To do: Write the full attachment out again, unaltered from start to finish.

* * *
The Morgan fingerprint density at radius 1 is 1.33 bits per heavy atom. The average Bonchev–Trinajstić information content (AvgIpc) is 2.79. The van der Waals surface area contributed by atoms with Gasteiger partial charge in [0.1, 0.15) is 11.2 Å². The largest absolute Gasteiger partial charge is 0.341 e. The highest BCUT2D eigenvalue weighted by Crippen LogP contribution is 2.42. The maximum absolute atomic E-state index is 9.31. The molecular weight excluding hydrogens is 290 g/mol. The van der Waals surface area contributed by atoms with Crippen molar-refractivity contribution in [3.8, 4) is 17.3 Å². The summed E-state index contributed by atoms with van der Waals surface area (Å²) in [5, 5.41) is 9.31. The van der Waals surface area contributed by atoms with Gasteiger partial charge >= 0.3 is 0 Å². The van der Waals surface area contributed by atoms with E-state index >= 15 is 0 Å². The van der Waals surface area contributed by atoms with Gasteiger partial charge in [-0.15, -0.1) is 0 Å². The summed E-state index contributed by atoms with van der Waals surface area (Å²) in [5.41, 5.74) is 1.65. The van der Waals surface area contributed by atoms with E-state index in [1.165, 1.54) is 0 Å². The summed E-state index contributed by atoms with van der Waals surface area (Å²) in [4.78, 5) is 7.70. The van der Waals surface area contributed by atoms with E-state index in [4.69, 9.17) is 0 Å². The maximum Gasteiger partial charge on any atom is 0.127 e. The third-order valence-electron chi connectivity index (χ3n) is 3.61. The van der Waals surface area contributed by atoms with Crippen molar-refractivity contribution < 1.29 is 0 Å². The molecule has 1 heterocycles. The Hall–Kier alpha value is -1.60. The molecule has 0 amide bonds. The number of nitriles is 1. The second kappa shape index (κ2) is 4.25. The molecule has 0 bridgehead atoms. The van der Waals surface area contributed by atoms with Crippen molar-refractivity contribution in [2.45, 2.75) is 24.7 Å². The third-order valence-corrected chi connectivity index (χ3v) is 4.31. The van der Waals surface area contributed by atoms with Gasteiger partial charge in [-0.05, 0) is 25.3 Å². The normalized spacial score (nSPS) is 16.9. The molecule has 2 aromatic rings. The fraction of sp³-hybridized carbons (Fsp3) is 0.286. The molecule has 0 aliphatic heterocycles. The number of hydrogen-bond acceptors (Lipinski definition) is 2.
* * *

The Morgan fingerprint density at radius 1 is 1.33 bits per heavy atom. The average Bonchev–Trinajstić information content (AvgIpc) is 2.79. The van der Waals surface area contributed by atoms with Gasteiger partial charge in [0.1, 0.15) is 11.2 Å². The largest absolute Gasteiger partial charge is 0.341 e. The highest BCUT2D eigenvalue weighted by Crippen LogP contribution is 2.42. The maximum absolute atomic E-state index is 9.31. The molecular weight excluding hydrogens is 290 g/mol. The van der Waals surface area contributed by atoms with Crippen molar-refractivity contribution in [3.8, 4) is 17.3 Å². The summed E-state index contributed by atoms with van der Waals surface area (Å²) in [5, 5.41) is 9.31. The van der Waals surface area contributed by atoms with Gasteiger partial charge >= 0.3 is 0 Å². The van der Waals surface area contributed by atoms with E-state index >= 15 is 0 Å². The van der Waals surface area contributed by atoms with Gasteiger partial charge in [-0.15, -0.1) is 0 Å². The summed E-state index contributed by atoms with van der Waals surface area (Å²) in [5.41, 5.74) is 1.65. The van der Waals surface area contributed by atoms with E-state index in [1.165, 1.54) is 0 Å². The summed E-state index contributed by atoms with van der Waals surface area (Å²) in [4.78, 5) is 7.70. The van der Waals surface area contributed by atoms with E-state index in [4.69, 9.17) is 0 Å². The maximum Gasteiger partial charge on any atom is 0.127 e. The third-order valence-electron chi connectivity index (χ3n) is 3.61. The van der Waals surface area contributed by atoms with Crippen molar-refractivity contribution < 1.29 is 0 Å². The molecule has 1 heterocycles. The Hall–Kier alpha value is -1.60. The molecule has 0 amide bonds. The number of nitriles is 1. The second kappa shape index (κ2) is 4.25. The molecule has 0 bridgehead atoms. The van der Waals surface area contributed by atoms with Crippen molar-refractivity contribution in [2.45, 2.75) is 24.7 Å². The third-order valence-corrected chi connectivity index (χ3v) is 4.31. The van der Waals surface area contributed by atoms with Gasteiger partial charge in [-0.05, 0) is 25.3 Å². The normalized spacial score (nSPS) is 16.9. The molecule has 2 aromatic rings. The fraction of sp³-hybridized carbons (Fsp3) is 0.286. The molecule has 0 aliphatic heterocycles. The number of hydrogen-bond acceptors (Lipinski definition) is 2.